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The Atlantic Ocean’s Sargasso Sea, the only sea without a land boundary, is named for the brown free-floating seaweed that’s unique to its waters. Over the past decade, the sargassum seaweed has proliferated and spawned massive blooms beyond the Sargasso Sea’s boundaries, inundating Caribbean, Gulf of Mexico and Florida coastlines. The blooms are a result of Saharan dust clouds, warming temperatures and the growing human nitrogen footprint.
Giant “rafts” of it first hit the Caribbean in 2011, and the largest marine algae bloom was of sargassum in 2018, when over 22 million tons of seaweed stretched from the west coast of African into the Gulf of Mexico. This year, there are “abnormally high” amounts similar in size to the record-topping 2018 outbreak.
Why This Matters: When contained within its usual area of the ocean, sargassum seaweed is a biodiverse ecosystem that’s home to crabs, seabirds, shrimp, and whales–as ocean explorer Sylvia Earle calls it, “a golden floating rainforest.” But when it blooms out of control, it harms fishing communities and blocks beaches, requiring intense cleanup efforts. On a bigger scale, it can suck oxygen from the water, killing off other marine life. These seaweed outbreaks illustrate the overlapping impacts of too much nitrogen from agriculture amplified by hotter ocean temperatures due to climate change.
Where Does the Seaweed Go?: When there are mountains of brown seaweed on your city’s beach, what do you do? The seaweed isn’t harmful but does block beach and boat access and smells like rotten eggs as it bakes in the sun.
As Stephen P. Leatherman, a professor of coastal science at Florida International University put it succinctly for The Conversation, “There is currently no good way to dispose of such great volumes of seaweed.” In 2019, it cost $45 million to get rid of sargassum from just 15 miles of Florida beaches.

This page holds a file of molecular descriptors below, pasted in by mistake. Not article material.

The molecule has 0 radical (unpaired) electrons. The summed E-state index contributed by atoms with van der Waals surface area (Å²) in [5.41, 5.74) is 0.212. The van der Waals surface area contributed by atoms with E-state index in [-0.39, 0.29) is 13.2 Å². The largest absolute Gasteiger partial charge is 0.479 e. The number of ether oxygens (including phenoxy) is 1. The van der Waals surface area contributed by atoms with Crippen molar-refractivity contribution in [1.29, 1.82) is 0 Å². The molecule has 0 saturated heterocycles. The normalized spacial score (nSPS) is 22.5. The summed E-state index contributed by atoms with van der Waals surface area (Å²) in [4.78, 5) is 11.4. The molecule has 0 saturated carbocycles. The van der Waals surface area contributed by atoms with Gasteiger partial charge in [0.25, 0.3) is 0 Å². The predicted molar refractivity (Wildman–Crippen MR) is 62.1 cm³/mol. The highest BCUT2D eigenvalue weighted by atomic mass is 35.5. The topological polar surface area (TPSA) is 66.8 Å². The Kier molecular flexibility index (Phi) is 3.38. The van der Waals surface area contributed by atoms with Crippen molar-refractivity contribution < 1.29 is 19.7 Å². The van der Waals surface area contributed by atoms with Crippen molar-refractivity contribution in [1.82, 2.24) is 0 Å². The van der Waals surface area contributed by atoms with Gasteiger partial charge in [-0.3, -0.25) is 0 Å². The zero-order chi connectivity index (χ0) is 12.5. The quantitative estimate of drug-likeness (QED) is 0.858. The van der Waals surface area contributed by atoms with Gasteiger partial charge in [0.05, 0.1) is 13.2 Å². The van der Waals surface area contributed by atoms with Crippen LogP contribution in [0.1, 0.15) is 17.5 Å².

Given the high costs, communities have turned to other repurposing solutions: some rotate it under the sand, while others convert it into fertilizer or mulch. Entrepreneurs in Mexico have taken to collecting the seaweed and making bricks from it to use in construction.
UNESCO has launched a new program to collect, analyze, and monitor environmental DNA (AKA eDNA) to better understand biodiversity at its marine World Heritage sites. Scientists will collect genetic material from fish cells, mucus, and waste across multiple locations along with eDNA from soil, water, and air. The two-year project will help experts assess […]
It’s about time we had a conversation about the birds and the bees…or in this case, the otters and the seagrass. A new study found that the ecological relationship between sea otters and the seagrass fields where they make their home is spurring the rapid reproduction of the plants. Otters dig up about 5% of […]
By Amy Lupica, ODP Daily Editor An abandoned oil tanker off the coast of Yemen is deteriorating rapidly, and experts say that a hull breach could have far-reaching environmental impacts and threaten millions of people’s access to food and water supplies. The FSO SAFER tanker holds 1.1 million barrels of oil — more than four […]
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